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Comment from the book world in March 2008

March 2008

An overnight success

31 March 2008

'I never planned to be a children's writer. I wrote short stories for obscure and wonderful magazines. Then one day a new story flared into life. I knew that it was the culmination of years of hard work and, amazingly, that it was a children's novel. Skellig was taken by the first publisher to read it, won a string of prizes, and has been published in 30 languages. I was an overnight success after almost 20 years.'

David Almond in The Times

Working as a Poet in the Community

24 March 2008

'Interestingly (to me, anyway) it's meant that I've had to become three types of poet. There's the Slim Volume Poet: the poet who writes what most people think of as Contemporary Poetry, (but which is often not very linguistically adventurous, and just sounds like gentle stand-up comedy chopped about a bit, and which I try to move away from when I can); there's the Out Loud Poet who is called upon to perform at events where they need a performer who can be a bit of a battering-ram, who can enthuse a crowd who weren't expecting to like poetry, in the upstairs room of a pub, or in a draughty public hall at the edge of a windy estate, or on a train full of sweaty commuters, and there's the Occasional Poet, the poet who can be called on to write something light and rhyming to liven up a public event, to introduce someone or open a new building, and then (in my case, with the aid of my trusty flipchart and a couple of felt-tip pens) create an Instant Poem with the audience to send them away happy.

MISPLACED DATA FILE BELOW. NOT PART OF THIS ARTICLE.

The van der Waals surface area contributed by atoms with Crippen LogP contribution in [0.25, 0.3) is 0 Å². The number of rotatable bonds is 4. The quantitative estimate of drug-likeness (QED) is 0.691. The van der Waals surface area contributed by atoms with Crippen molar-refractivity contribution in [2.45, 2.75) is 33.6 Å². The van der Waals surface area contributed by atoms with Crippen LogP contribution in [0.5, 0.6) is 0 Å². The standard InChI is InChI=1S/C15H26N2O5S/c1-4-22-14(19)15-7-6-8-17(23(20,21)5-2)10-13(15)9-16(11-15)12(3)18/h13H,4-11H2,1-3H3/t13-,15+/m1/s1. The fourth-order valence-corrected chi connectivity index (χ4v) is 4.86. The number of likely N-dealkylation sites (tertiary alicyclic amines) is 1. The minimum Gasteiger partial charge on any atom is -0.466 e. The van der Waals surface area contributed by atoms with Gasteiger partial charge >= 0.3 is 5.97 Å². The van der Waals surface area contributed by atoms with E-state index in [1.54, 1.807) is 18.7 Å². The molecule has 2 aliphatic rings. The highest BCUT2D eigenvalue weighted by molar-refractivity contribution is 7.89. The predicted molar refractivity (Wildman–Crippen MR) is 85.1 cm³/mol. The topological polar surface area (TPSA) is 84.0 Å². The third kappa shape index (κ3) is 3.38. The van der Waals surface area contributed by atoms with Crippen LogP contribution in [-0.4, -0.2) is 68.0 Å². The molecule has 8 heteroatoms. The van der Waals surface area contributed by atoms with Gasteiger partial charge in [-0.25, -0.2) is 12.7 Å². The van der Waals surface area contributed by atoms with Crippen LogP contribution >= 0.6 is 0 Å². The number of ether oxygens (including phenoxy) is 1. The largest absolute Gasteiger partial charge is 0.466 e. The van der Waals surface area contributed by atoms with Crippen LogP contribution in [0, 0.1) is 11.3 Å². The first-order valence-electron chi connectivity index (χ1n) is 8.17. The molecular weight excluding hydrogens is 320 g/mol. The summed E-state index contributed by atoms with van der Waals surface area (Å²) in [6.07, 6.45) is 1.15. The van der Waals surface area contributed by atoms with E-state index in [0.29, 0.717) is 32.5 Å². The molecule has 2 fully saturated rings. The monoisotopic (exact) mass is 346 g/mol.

My aim, as a poet in the community, is always the same: to make people go away thinking 'Is that what poetry is? I can do that!' If you're a poet in the community you can't believe that poetry is a tiny precious vase that will break if you drop it; you have to believe that it's a robust jug, the strongest of all the arts because it begins with the sounds we make with our bodies, and it belongs to everyone.'

Ian McMillan in his article onThe Poet in the Community: A little adventure on 57 Productions' website, along with other interesting articles on poetry.

'Readers want to read more'

17 March 2008

'Despite resistance from all sectors of our industry, the book market is changing. Readers want to read more and if they are going to increase the amount of books they buy they are almost certainly going to do that in the cheaper paperback formats. Consumers will read literary fiction if we present it to them in a way they find attractive and enticing. Once an author has built a sufficient following then they probably can justify the move to hardback, but not before. Why pay £16.99 ($35) for a novel by someone you've never heard of when you could buy three or four paperbacks for the same price?'

Scott Pack of the Friday Project in the Bookseller

Authors on the road

10 March 2008

'We whine a lot, but it's not so hard. You stay in fancy hotels, and go to signings where people buy your books and want your autograph and tell you lots of nice things... I remember with my first book, no-one would show up at my signings. So where I am now, I have a greater appreciation of it all... (but) I have to remember that what got me here was writing books, and I want each one to be better than the last.'

Harlan Coben, author of The Woods, in Publishing News

On teaching creative writing

3 March 2008

'I tell them to forget about the business. That's nothing to do with me... They'll figure it out in the end. If they haven't got talent, you're not going to give it to them, but they will have it because you've chosen them.

But they might turn out to not have will; which you can't always judge very easily at the beginning. If they don't have will, they're screwed. But you can't make them write every day or get up early in the morning; you can give them an example, or tell them what they should be doing, and they might listen.'

Peter Carey, talking to Erica Wagner in The Times